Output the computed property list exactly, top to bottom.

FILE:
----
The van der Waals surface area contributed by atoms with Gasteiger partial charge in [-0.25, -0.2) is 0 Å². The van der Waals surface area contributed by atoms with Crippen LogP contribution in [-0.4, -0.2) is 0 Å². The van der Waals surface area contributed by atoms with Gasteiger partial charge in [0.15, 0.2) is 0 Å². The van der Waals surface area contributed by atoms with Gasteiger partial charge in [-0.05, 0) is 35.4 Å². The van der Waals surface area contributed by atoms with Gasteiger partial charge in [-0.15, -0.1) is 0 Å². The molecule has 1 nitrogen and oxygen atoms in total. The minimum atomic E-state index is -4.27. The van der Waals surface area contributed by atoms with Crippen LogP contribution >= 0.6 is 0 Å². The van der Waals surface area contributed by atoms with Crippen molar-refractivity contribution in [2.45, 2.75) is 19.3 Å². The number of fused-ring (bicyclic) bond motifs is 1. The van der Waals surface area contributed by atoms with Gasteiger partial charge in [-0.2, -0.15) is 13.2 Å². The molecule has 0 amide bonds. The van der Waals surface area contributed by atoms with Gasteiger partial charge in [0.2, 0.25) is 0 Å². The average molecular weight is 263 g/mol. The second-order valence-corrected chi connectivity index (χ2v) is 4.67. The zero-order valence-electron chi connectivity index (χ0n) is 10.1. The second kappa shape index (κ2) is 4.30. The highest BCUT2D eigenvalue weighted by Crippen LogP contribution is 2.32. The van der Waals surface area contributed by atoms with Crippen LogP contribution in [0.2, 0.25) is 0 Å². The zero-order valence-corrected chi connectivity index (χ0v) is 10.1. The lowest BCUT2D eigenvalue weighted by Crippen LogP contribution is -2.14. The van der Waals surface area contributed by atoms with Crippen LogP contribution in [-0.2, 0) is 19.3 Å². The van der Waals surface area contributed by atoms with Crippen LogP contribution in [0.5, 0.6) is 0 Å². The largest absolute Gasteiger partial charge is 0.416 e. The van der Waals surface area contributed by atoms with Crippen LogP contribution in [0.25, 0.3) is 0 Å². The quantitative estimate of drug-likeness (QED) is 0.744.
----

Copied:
The van der Waals surface area contributed by atoms with Gasteiger partial charge in [-0.25, -0.2) is 0 Å². The van der Waals surface area contributed by atoms with Crippen LogP contribution in [-0.4, -0.2) is 0 Å². The van der Waals surface area contributed by atoms with Gasteiger partial charge in [0.15, 0.2) is 0 Å². The van der Waals surface area contributed by atoms with Gasteiger partial charge in [-0.05, 0) is 35.4 Å². The van der Waals surface area contributed by atoms with Gasteiger partial charge in [-0.15, -0.1) is 0 Å². The molecule has 1 nitrogen and oxygen atoms in total. The minimum atomic E-state index is -4.27. The van der Waals surface area contributed by atoms with Crippen LogP contribution >= 0.6 is 0 Å². The van der Waals surface area contributed by atoms with Crippen molar-refractivity contribution in [2.45, 2.75) is 19.3 Å². The number of fused-ring (bicyclic) bond motifs is 1. The van der Waals surface area contributed by atoms with Gasteiger partial charge in [-0.2, -0.15) is 13.2 Å². The molecule has 0 amide bonds. The van der Waals surface area contributed by atoms with Gasteiger partial charge in [0.2, 0.25) is 0 Å². The average molecular weight is 263 g/mol. The second-order valence-corrected chi connectivity index (χ2v) is 4.67. The zero-order valence-electron chi connectivity index (χ0n) is 10.1. The second kappa shape index (κ2) is 4.30. The highest BCUT2D eigenvalue weighted by Crippen LogP contribution is 2.32. The van der Waals surface area contributed by atoms with Crippen LogP contribution in [0.2, 0.25) is 0 Å². The zero-order valence-corrected chi connectivity index (χ0v) is 10.1. The lowest BCUT2D eigenvalue weighted by Crippen LogP contribution is -2.14. The van der Waals surface area contributed by atoms with Crippen LogP contribution in [-0.2, 0) is 19.3 Å². The van der Waals surface area contributed by atoms with Crippen LogP contribution in [0.5, 0.6) is 0 Å². The largest absolute Gasteiger partial charge is 0.416 e. The van der Waals surface area contributed by atoms with Crippen LogP contribution in [0.25, 0.3) is 0 Å². The quantitative estimate of drug-likeness (QED) is 0.744.